On July 16, 2009, Henry Louis Gates, Jr., a renowned Harvard University professor acclaimed for his work on racial justice, was arrested by a Cambridge police sergeant. The reasons for his arrest would come under scrutiny, raise questions about racial profiling, and set off a firestorm in the media, finally culminating in the "beer summit" at the White House. Charles Ogletree, one of the country's foremost experts on civil rights, puts the now infamous event in the context of the complicated history that exists at the intersection of race,, class, and crime in America.
Charles Ogletree is the Jesse Climenko Professor of Law at Harvard Law School and the founding and executive director of the Charles Hamilton Houston Institute for Race and Justice at the law school. He has received numerous awards and honors, including being named one of the 100+ Most Influential Black Americans by Ebony Magazine. He is the author of All Deliberate Speed.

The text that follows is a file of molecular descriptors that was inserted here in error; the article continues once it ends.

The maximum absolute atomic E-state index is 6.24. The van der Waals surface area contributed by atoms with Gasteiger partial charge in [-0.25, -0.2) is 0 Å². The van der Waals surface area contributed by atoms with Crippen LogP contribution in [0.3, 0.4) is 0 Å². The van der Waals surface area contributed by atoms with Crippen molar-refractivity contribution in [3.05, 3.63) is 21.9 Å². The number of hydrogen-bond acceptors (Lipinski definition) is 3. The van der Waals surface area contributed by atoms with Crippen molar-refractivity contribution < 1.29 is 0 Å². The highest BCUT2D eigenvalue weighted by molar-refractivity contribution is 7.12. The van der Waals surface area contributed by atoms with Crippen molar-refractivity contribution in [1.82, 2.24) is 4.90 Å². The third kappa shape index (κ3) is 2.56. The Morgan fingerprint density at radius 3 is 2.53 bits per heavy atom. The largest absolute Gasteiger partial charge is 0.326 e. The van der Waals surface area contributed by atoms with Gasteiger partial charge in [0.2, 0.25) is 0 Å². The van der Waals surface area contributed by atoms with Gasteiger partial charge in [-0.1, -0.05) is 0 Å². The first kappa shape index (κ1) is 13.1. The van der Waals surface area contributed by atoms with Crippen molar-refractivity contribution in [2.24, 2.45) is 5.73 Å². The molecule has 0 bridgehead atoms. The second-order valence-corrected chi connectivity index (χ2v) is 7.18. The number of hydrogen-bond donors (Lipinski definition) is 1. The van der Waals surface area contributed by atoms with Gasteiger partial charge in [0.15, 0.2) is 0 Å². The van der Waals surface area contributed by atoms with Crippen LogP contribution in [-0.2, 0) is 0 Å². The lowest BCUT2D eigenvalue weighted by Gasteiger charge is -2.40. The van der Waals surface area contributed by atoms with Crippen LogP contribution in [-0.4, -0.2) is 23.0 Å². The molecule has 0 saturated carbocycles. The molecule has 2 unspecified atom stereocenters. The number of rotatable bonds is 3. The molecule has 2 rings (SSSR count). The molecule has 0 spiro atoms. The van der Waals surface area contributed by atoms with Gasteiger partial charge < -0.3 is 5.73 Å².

Recorded On: Thursday, April 14, 2011